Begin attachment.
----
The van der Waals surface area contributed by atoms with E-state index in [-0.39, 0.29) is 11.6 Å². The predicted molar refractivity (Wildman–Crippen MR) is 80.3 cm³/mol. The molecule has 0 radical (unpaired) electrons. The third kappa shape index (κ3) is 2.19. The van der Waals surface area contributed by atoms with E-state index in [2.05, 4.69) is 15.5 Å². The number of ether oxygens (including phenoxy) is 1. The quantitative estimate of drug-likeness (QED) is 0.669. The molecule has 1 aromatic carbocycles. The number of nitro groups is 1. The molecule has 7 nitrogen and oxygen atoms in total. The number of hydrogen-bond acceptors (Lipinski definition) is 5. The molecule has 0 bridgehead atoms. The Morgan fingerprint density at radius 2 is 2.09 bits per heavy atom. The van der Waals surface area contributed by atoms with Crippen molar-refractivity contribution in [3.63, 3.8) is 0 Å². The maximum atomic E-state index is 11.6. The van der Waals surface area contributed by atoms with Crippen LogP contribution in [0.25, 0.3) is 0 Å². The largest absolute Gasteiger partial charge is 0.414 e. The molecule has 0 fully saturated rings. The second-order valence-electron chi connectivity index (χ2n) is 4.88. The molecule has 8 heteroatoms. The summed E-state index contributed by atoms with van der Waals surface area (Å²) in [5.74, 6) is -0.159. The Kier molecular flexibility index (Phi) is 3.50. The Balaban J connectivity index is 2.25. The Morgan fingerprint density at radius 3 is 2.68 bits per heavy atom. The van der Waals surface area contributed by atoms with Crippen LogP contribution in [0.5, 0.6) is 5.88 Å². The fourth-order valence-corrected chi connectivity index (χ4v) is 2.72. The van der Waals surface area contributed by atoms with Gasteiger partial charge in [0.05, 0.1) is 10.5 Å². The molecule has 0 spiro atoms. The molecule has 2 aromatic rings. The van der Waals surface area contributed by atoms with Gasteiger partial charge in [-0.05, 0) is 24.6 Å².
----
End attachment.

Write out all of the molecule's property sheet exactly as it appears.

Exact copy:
The van der Waals surface area contributed by atoms with E-state index in [-0.39, 0.29) is 11.6 Å². The predicted molar refractivity (Wildman–Crippen MR) is 80.3 cm³/mol. The molecule has 0 radical (unpaired) electrons. The third kappa shape index (κ3) is 2.19. The van der Waals surface area contributed by atoms with E-state index in [2.05, 4.69) is 15.5 Å². The number of ether oxygens (including phenoxy) is 1. The quantitative estimate of drug-likeness (QED) is 0.669. The molecule has 1 aromatic carbocycles. The number of nitro groups is 1. The molecule has 7 nitrogen and oxygen atoms in total. The number of hydrogen-bond acceptors (Lipinski definition) is 5. The molecule has 0 bridgehead atoms. The Morgan fingerprint density at radius 2 is 2.09 bits per heavy atom. The van der Waals surface area contributed by atoms with Crippen molar-refractivity contribution in [3.63, 3.8) is 0 Å². The maximum atomic E-state index is 11.6. The van der Waals surface area contributed by atoms with Crippen LogP contribution in [0.25, 0.3) is 0 Å². The largest absolute Gasteiger partial charge is 0.414 e. The molecule has 0 fully saturated rings. The second-order valence-electron chi connectivity index (χ2n) is 4.88. The molecule has 8 heteroatoms. The summed E-state index contributed by atoms with van der Waals surface area (Å²) in [5.74, 6) is -0.159. The Kier molecular flexibility index (Phi) is 3.50. The Balaban J connectivity index is 2.25. The Morgan fingerprint density at radius 3 is 2.68 bits per heavy atom. The van der Waals surface area contributed by atoms with Crippen LogP contribution in [0.5, 0.6) is 5.88 Å². The fourth-order valence-corrected chi connectivity index (χ4v) is 2.72. The van der Waals surface area contributed by atoms with Gasteiger partial charge in [0.05, 0.1) is 10.5 Å². The molecule has 0 spiro atoms. The molecule has 2 aromatic rings. The van der Waals surface area contributed by atoms with Gasteiger partial charge in [-0.05, 0) is 24.6 Å².